Those outside of Dispensationalism tend to lack in their definitions of hyper, classic, pauline, or acts 2 definitions. A Pauline Dispensationalist who "rightly divides the Word of truth" recognizes that the Church the Body of Christ began with the Apostle Paul and he is the preacher and teacher to the Gentiles as God left His program with Israel for a season and a reason and is now dealing with the Gentiles through Christ in the heavenly places as God reveals the "mystery" of Christ to the Apostle Paul. Paul did not have the full revelation of the "mystery" and would come to "visions and revelations", these were not completed until his last epistle. Paul explains Christ according to his gospel according to the revelation of the mystery which the world hath not known since the world began. God had kept it a secret until due time. A hyper-dispensationalist believes the Body of Christ started in Acts 28, and of course an Acts 2 dispensationalist believes the Body starts in Acts 2. This however is the stance of most Christianity, however if looked and studied carefully, the Body of Christ is made up of both Jew and Gentile, and Acts 1 to Acts 9 are specifically Jewish and God is still dealing with His prophetic program with the nation of Israel. Paul is a type of the Body of Christ being a Jew himself, yet having Roman citizenship. God is dealing with specifically Gentiles and sees Jews as the rest of the world like Gentiles, because of their disobedience. Also, Paul epistles deal with the Spirit of Grace, not a new covenant which was given specifically to Israel. God will deal with Israel under grace as He provides the new spirit and new heart for them to obey His commandments, however we as the Body of Christ are not under that law. Hebrews, James, Peter, and John and Revelation, deal with God's program with Israel again in the future, as they receive the new covenant and the commands they have to follow through the tribulation period and the events of God in the end times. All the Word of God is for us, but it is foolish to think that all the Bible is to us, for it is not and anyone who is Jewish can tell you that. Pauline Dispensationalist who preach and teach the Word rightly divided teach the whole counsel of God in its proper place where as most of Christianity does not resulting in utter confusion and a wrestling and twisting of scriptures. Try putting God's Word on a timeline and you will be surprised, but it takes study and thinking and common sense in which most people do not have today. Try it I dare you, be honest with God's Word and fit the verses on a timeline starting from the beginning. The Pauline Dispensationalist that I know study the Word of God more then anyone I know and I know a lot of pastors and "godly men", they are bereans who search the scriptures daily to see if these things are true and what is not.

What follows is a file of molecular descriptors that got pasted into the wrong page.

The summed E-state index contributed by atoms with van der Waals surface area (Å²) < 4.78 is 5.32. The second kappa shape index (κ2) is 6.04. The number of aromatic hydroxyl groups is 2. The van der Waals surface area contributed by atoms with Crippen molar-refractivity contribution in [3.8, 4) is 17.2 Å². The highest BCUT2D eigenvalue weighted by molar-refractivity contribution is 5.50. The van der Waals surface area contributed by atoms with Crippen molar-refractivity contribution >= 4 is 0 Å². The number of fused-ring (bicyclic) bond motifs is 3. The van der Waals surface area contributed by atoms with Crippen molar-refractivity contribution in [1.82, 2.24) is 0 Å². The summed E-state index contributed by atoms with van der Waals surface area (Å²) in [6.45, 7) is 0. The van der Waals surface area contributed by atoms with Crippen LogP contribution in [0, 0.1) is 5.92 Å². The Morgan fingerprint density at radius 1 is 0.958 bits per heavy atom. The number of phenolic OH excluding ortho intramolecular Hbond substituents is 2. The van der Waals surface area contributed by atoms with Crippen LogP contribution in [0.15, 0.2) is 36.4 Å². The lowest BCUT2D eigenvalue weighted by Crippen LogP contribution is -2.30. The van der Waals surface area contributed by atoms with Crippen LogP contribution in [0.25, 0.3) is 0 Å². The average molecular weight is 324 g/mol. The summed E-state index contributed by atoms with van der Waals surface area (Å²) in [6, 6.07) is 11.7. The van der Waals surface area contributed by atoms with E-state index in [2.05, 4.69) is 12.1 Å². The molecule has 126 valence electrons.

Justin said...

I appreciate your post. I have been having a hard time finding people who are not extremely covenant in their theology, when I search for dispensational discussions. I have been turned on to MJS and recently by my father. What I have read I like. In saying all that thanks for your post.

Anonymous said...

For some earth-shaking prior to Halloween, see "Pretrib Rapture Dishonesty" on Google (the best version is on the "Powered by Christ Ministries" site). Bennie